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Where are you aiming?

While building teams, I have always valued offering internships for students. It is the best way to gather first experiences and try out if the dreamed career direction is as it sounds. Still, you may have too many options or none at all. Here is a summary based on my previous mentoring sessions, where I have tried others to find answers to how to find out what to include in your profile, what positions to target, and how to raise your chances of getting the desired position?

Start by thinking about all the areas of your interest and where you would like to develop. What do you envision as your future domain in your career? You can get inspired by reviewing organizations’ charts and reviewing role models on the internet. Mind that titles may differ in organizations. One trick is to extend your view beyond familiar departments.

Your task is to write down every job that speaks your soul and seems a viable option to begin your career.

What skills and capabilities do you already have?

Secondly, list all your projects, summer jobs, and side hustles. Whatever you have done. Leave aside your imposter syndrome. Everything is valuable, and you can never predict what interests others. And this must be an authentic experience you can share as stories while being interviewed. These experiences have to be supported with evidence like reviews, designs, commits in repositories, and case studies.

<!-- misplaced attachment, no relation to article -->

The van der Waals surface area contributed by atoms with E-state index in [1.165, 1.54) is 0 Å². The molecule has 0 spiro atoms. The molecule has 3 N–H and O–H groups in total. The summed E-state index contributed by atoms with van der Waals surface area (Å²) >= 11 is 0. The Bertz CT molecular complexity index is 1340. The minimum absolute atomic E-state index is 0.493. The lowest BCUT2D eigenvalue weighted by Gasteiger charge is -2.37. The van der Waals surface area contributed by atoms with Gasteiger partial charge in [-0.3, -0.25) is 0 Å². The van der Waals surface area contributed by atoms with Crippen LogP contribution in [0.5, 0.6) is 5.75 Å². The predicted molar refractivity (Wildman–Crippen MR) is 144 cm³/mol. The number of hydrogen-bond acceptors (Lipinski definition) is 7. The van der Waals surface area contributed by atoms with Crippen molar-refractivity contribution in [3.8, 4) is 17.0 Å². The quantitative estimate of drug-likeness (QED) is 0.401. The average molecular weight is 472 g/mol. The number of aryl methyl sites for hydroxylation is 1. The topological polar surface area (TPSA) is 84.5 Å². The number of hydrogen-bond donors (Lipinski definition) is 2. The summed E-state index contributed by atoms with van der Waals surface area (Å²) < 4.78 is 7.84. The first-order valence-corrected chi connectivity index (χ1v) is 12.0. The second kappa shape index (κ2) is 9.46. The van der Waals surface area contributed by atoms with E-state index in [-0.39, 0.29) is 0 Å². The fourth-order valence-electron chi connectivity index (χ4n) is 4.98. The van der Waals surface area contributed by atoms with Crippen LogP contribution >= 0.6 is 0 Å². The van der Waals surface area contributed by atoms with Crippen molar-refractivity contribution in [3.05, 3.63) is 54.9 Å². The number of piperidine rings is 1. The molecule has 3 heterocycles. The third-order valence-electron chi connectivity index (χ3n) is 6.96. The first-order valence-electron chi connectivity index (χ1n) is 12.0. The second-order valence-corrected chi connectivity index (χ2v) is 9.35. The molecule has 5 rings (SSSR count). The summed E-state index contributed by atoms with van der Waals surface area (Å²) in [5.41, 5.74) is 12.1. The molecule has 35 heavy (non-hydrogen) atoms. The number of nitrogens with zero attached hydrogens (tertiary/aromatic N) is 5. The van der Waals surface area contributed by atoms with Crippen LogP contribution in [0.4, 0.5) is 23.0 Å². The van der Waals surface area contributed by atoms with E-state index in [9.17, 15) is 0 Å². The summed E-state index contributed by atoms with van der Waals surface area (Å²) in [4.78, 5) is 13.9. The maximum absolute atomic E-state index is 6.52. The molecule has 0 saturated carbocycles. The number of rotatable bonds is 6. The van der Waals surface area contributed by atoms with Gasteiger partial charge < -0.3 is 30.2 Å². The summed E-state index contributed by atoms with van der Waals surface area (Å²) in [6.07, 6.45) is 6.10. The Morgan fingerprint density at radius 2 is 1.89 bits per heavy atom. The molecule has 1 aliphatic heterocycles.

Have this inventory as a conversation with someone. You can never be sure when the imposter syndrome creeps in, or you are blinded by the familiarity of your life.

Your task is to get as many skills on the paper/screen/whiteboard as possible.

How can you relate your dreams with your capabilities?

You can look deeper into opportunities as you have listed all interesting positions, skills, and capabilities with something to show or tell.

  1. Arrange interesting positions on the vertical axis and previous experiences on the horizontal axis.
  2. Go project by project and write to each crossing cell. Try to find connections and relationships for each cell. And be honest, if there is nothing related, mark it down.
Interest / ExperienceSchool projectSide hustle
ManagementI led the project, defined the scope, and managed the team and daily operations.Planned tasks and managed deliveries.
MarketingNot my responsibility.Managed social media, creating content and automated processes

Plan your next steps

You can notice patterns. Some interesting positions have more relatable experiences, skills, and evidence. In the short-term perspective, these are your best shots.

If you have interesting positions which do not have enough evidence, it is a question of your desire. You can see and research additional info on the needed skills and capabilities for these positions. In the long term, you can deliberately look and create opportunities to attain these.

And the most crucial question. Does your CV or profile on LinkedIn reflect all these experiences, skills, positions, and stories? Make sure to update your profile to be relatable, relevant and inspiring.